Week 3– Writing: This week is where all the real work is done. I have an outline of what I am writing, and I spend the rest of this week writing out the scenes, making up the stat blocks, drawing maps, and printing counters. I try to write every night, typically no more than one to one-and-a-half hours at a time. Again, from theGTD philosophy, one of the keys to being productive is to be at a high energy level, so I try to only write when my energy is at its peak. In my personal life after work I come home, have dinner, and then spend time with my family until about 8pm, when my son goes to bed. I try to write from 8pm to about 9pm, or a little after. Any later than that, and I find that while I can keep writing, I am not as mentally sharp or creative. So, I limit my writing to those high energy times. I like to finish my writing by Saturday night, and then on Sunday afternoon, I take one final look at my notes and edit them and make minor adjustments. Then Sunday night, I run my session.

So how does this system address my needs? First, the cycle is pretty simple, nothing too complex: relax, brainstorm, write. It is flexible, in that if for scheduling reasons, I need to run my game in a two week cycle, I can start brainstorming the first week and write the second. Finally, the system has a ton of slack in it. The first week is all slack. The second week is light work, and when I have been busy, I have packed my brainstorming into two nights or less. As for my writing week, it is not uncommon for me to miss a day or two of writing. I typically can make that up on a Friday night, or Saturday afternoon, when my son is napping. Worst case, and it has happened before, is that I have written up to Sunday afternoon.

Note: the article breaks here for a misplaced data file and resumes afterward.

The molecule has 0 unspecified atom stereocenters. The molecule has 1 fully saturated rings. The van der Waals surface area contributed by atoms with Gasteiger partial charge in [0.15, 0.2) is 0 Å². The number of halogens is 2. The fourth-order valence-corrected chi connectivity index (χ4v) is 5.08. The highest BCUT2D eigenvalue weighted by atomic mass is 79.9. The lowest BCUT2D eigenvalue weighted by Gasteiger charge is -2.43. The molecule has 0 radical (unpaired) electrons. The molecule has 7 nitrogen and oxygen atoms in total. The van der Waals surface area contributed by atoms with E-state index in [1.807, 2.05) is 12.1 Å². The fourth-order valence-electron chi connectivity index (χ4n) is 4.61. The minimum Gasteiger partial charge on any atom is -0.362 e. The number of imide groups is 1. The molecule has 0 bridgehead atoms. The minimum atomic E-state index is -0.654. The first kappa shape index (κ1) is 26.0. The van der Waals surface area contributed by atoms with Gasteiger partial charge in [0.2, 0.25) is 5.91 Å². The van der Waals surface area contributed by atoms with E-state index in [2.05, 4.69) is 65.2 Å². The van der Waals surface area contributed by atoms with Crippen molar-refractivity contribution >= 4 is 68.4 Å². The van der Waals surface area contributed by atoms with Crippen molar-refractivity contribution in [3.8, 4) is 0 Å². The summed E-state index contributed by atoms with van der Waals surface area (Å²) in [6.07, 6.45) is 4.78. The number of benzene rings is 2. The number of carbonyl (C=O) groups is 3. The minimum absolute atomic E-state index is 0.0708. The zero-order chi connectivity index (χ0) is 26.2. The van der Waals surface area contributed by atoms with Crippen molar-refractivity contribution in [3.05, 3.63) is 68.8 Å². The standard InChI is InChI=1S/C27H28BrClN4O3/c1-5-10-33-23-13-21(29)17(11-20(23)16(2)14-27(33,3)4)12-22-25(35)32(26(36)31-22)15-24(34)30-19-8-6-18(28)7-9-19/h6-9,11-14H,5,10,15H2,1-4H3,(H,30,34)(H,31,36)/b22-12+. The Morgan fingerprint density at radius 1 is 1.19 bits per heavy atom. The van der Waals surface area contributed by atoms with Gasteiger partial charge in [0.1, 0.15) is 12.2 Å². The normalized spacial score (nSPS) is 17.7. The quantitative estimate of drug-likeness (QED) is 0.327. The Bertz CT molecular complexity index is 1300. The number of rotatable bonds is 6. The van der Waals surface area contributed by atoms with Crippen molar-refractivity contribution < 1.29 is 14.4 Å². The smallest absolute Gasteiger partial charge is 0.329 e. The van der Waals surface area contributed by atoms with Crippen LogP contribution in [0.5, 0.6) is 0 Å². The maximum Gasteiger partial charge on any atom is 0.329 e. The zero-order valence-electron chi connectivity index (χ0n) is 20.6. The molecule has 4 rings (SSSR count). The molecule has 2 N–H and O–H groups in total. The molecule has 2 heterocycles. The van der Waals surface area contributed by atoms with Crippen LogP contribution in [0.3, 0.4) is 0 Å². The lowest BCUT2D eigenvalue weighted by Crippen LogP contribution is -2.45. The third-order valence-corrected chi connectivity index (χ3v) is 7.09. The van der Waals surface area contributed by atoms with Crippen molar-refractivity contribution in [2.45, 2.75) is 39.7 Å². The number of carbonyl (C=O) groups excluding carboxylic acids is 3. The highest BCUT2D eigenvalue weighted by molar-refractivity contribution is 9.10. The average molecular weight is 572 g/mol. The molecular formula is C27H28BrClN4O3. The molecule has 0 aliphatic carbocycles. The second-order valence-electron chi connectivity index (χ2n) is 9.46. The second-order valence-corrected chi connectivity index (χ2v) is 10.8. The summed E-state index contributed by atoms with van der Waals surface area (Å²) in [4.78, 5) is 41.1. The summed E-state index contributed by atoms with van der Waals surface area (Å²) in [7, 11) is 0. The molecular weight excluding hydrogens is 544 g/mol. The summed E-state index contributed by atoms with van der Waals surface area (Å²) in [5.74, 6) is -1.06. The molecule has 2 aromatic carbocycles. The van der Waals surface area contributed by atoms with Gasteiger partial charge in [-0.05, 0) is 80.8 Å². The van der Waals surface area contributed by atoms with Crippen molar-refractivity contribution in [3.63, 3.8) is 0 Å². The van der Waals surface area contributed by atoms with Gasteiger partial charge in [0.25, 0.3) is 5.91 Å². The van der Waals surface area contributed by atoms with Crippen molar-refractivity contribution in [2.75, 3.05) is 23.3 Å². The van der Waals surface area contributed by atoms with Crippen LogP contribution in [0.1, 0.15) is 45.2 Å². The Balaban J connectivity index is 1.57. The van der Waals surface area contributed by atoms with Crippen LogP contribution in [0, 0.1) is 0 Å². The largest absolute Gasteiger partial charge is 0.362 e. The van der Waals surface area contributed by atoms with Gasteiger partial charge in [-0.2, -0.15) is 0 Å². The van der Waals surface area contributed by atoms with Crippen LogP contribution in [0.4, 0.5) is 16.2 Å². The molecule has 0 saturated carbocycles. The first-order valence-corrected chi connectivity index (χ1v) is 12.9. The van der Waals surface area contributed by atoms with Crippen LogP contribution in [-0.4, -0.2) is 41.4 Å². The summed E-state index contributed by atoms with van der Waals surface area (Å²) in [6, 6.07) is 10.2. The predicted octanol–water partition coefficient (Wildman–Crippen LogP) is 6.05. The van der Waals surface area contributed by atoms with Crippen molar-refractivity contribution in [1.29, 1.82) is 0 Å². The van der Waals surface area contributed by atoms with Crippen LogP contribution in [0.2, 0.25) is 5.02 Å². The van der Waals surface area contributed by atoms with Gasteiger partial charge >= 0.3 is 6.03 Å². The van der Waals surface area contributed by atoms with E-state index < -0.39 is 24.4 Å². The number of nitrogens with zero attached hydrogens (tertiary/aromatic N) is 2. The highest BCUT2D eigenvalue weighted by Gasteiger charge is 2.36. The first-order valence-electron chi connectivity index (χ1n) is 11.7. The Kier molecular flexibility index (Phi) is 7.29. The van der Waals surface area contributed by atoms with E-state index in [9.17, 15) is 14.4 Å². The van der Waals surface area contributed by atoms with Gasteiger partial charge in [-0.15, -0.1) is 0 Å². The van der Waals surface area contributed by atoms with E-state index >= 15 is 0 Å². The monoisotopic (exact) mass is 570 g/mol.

So that is how I get my sessions written. It may sound like a lot of work, when written out, but in practice it turns out to be a lot of small steps rather than a few big steps. Where I am in life, I have a lot more smaller blocks of time free than I do larger ones, so this system fits best into my already busy life. Next week I will talk about some of the tools I currently use for producing my games each week.

So share with me your system for getting your sessions written…

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  1. Phil, I use a similar system to this. Although, I run on a 2 week schedule, and unfortunately my energy level after work is very low. So I often fail to get much writing done during the week at all, and end up cramming the plethora of outline info into game ready-ness the couple of hours before game play.
    Hopefully, when I get wrapped up with my home projects I’ll have more energy, and will be able to get my writing done during the week.

  2. Nice! My system isn’t as rigorous as this, but I follow a somewhat similar progression. I start out gathering lots of ideas, then collate that into a bird’s eye view of the campaign. Then I jab at particular interesting parts of the campaign, fleshing out locations, characters, etc.